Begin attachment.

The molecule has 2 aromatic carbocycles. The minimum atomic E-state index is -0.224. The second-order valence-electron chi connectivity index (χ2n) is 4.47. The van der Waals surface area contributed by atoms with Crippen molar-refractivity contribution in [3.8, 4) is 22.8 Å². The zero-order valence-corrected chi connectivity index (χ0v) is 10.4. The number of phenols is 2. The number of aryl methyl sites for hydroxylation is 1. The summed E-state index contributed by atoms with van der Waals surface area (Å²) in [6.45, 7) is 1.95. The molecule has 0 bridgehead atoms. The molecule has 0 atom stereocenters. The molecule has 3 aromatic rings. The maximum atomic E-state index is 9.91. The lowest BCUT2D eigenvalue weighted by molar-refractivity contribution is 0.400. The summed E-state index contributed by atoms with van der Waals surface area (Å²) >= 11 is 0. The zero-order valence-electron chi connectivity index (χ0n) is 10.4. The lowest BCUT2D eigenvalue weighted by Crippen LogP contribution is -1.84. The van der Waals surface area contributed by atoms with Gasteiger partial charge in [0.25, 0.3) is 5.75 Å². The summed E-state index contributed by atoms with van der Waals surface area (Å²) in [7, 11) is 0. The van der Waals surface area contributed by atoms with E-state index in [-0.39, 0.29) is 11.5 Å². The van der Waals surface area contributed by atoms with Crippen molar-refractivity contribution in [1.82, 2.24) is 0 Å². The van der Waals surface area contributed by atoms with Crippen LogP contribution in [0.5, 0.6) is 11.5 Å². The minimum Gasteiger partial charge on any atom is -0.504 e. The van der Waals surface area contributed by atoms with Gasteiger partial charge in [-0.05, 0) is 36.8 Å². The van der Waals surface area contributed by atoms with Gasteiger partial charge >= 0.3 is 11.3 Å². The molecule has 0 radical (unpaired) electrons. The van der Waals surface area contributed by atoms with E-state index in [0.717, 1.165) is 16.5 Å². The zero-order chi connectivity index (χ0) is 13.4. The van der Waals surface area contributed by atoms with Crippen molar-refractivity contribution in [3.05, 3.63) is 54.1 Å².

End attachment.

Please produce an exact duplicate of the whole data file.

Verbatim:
The molecule has 2 aromatic carbocycles. The minimum atomic E-state index is -0.224. The second-order valence-electron chi connectivity index (χ2n) is 4.47. The van der Waals surface area contributed by atoms with Crippen molar-refractivity contribution in [3.8, 4) is 22.8 Å². The zero-order valence-corrected chi connectivity index (χ0v) is 10.4. The number of phenols is 2. The number of aryl methyl sites for hydroxylation is 1. The summed E-state index contributed by atoms with van der Waals surface area (Å²) in [6.45, 7) is 1.95. The molecule has 0 bridgehead atoms. The molecule has 0 atom stereocenters. The molecule has 3 aromatic rings. The maximum atomic E-state index is 9.91. The lowest BCUT2D eigenvalue weighted by molar-refractivity contribution is 0.400. The summed E-state index contributed by atoms with van der Waals surface area (Å²) >= 11 is 0. The zero-order valence-electron chi connectivity index (χ0n) is 10.4. The lowest BCUT2D eigenvalue weighted by Crippen LogP contribution is -1.84. The van der Waals surface area contributed by atoms with Gasteiger partial charge in [0.25, 0.3) is 5.75 Å². The summed E-state index contributed by atoms with van der Waals surface area (Å²) in [7, 11) is 0. The van der Waals surface area contributed by atoms with E-state index in [-0.39, 0.29) is 11.5 Å². The van der Waals surface area contributed by atoms with Crippen molar-refractivity contribution in [1.82, 2.24) is 0 Å². The van der Waals surface area contributed by atoms with Crippen LogP contribution in [0.5, 0.6) is 11.5 Å². The minimum Gasteiger partial charge on any atom is -0.504 e. The van der Waals surface area contributed by atoms with Gasteiger partial charge in [-0.05, 0) is 36.8 Å². The van der Waals surface area contributed by atoms with Gasteiger partial charge >= 0.3 is 11.3 Å². The molecule has 0 radical (unpaired) electrons. The van der Waals surface area contributed by atoms with E-state index in [0.717, 1.165) is 16.5 Å². The zero-order chi connectivity index (χ0) is 13.4. The van der Waals surface area contributed by atoms with Crippen molar-refractivity contribution in [3.05, 3.63) is 54.1 Å².